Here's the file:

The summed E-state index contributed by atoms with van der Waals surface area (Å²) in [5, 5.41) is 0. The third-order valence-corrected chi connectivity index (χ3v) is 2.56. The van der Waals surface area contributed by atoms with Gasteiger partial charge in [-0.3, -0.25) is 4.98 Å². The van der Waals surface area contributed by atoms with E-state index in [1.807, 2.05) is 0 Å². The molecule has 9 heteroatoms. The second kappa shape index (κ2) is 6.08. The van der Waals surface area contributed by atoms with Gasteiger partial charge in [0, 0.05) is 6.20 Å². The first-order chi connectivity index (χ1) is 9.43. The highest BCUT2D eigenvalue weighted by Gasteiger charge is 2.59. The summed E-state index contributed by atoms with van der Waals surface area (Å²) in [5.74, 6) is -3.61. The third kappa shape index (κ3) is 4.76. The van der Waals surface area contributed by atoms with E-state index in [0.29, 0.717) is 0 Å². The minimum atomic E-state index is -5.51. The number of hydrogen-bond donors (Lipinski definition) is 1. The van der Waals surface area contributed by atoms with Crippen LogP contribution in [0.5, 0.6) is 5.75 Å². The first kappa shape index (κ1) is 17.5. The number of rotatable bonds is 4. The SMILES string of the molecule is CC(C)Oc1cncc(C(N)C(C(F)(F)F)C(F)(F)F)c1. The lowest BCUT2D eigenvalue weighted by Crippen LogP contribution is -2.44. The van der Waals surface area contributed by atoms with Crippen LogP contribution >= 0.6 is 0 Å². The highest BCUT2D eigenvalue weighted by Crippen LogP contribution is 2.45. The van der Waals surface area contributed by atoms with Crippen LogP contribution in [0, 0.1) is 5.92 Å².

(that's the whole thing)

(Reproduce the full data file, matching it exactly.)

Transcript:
The summed E-state index contributed by atoms with van der Waals surface area (Å²) in [5, 5.41) is 0. The third-order valence-corrected chi connectivity index (χ3v) is 2.56. The van der Waals surface area contributed by atoms with Gasteiger partial charge in [-0.3, -0.25) is 4.98 Å². The van der Waals surface area contributed by atoms with E-state index in [1.807, 2.05) is 0 Å². The molecule has 9 heteroatoms. The second kappa shape index (κ2) is 6.08. The van der Waals surface area contributed by atoms with Gasteiger partial charge in [0, 0.05) is 6.20 Å². The first-order chi connectivity index (χ1) is 9.43. The highest BCUT2D eigenvalue weighted by Gasteiger charge is 2.59. The summed E-state index contributed by atoms with van der Waals surface area (Å²) in [5.74, 6) is -3.61. The third kappa shape index (κ3) is 4.76. The van der Waals surface area contributed by atoms with E-state index in [0.29, 0.717) is 0 Å². The minimum atomic E-state index is -5.51. The number of hydrogen-bond donors (Lipinski definition) is 1. The van der Waals surface area contributed by atoms with Crippen LogP contribution in [0.5, 0.6) is 5.75 Å². The first kappa shape index (κ1) is 17.5. The number of rotatable bonds is 4. The SMILES string of the molecule is CC(C)Oc1cncc(C(N)C(C(F)(F)F)C(F)(F)F)c1. The lowest BCUT2D eigenvalue weighted by Crippen LogP contribution is -2.44. The van der Waals surface area contributed by atoms with Crippen LogP contribution >= 0.6 is 0 Å². The highest BCUT2D eigenvalue weighted by Crippen LogP contribution is 2.45. The van der Waals surface area contributed by atoms with Crippen LogP contribution in [0, 0.1) is 5.92 Å².